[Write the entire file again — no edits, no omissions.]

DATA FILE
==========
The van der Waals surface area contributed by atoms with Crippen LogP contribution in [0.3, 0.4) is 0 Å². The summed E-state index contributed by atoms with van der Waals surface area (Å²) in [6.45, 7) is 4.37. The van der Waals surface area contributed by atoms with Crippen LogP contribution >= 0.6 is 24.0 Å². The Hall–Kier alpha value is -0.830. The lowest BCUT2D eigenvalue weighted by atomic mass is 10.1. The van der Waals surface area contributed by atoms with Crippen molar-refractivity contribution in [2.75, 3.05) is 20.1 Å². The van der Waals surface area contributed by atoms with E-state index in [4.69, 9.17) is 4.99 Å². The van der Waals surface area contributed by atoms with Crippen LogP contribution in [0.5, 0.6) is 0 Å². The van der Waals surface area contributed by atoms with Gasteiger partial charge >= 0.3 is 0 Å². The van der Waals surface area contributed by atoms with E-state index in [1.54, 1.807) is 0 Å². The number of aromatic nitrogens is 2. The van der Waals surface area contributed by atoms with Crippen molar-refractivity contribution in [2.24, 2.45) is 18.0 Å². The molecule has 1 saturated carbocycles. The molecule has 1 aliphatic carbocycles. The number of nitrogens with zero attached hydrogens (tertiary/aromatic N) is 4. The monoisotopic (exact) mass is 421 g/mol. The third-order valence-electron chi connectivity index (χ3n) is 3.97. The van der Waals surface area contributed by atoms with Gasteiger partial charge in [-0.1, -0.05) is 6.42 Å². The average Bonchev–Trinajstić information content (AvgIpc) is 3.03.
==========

The van der Waals surface area contributed by atoms with Crippen LogP contribution in [0.3, 0.4) is 0 Å². The summed E-state index contributed by atoms with van der Waals surface area (Å²) in [6.45, 7) is 4.37. The van der Waals surface area contributed by atoms with Crippen LogP contribution >= 0.6 is 24.0 Å². The Hall–Kier alpha value is -0.830. The lowest BCUT2D eigenvalue weighted by atomic mass is 10.1. The van der Waals surface area contributed by atoms with Crippen molar-refractivity contribution in [2.75, 3.05) is 20.1 Å². The van der Waals surface area contributed by atoms with E-state index in [4.69, 9.17) is 4.99 Å². The van der Waals surface area contributed by atoms with Crippen LogP contribution in [0.5, 0.6) is 0 Å². The van der Waals surface area contributed by atoms with Gasteiger partial charge >= 0.3 is 0 Å². The van der Waals surface area contributed by atoms with E-state index in [1.54, 1.807) is 0 Å². The number of aromatic nitrogens is 2. The van der Waals surface area contributed by atoms with Crippen molar-refractivity contribution in [2.24, 2.45) is 18.0 Å². The molecule has 1 saturated carbocycles. The molecule has 1 aliphatic carbocycles. The number of nitrogens with zero attached hydrogens (tertiary/aromatic N) is 4. The monoisotopic (exact) mass is 421 g/mol. The third-order valence-electron chi connectivity index (χ3n) is 3.97. The van der Waals surface area contributed by atoms with Gasteiger partial charge in [-0.1, -0.05) is 6.42 Å². The average Bonchev–Trinajstić information content (AvgIpc) is 3.03.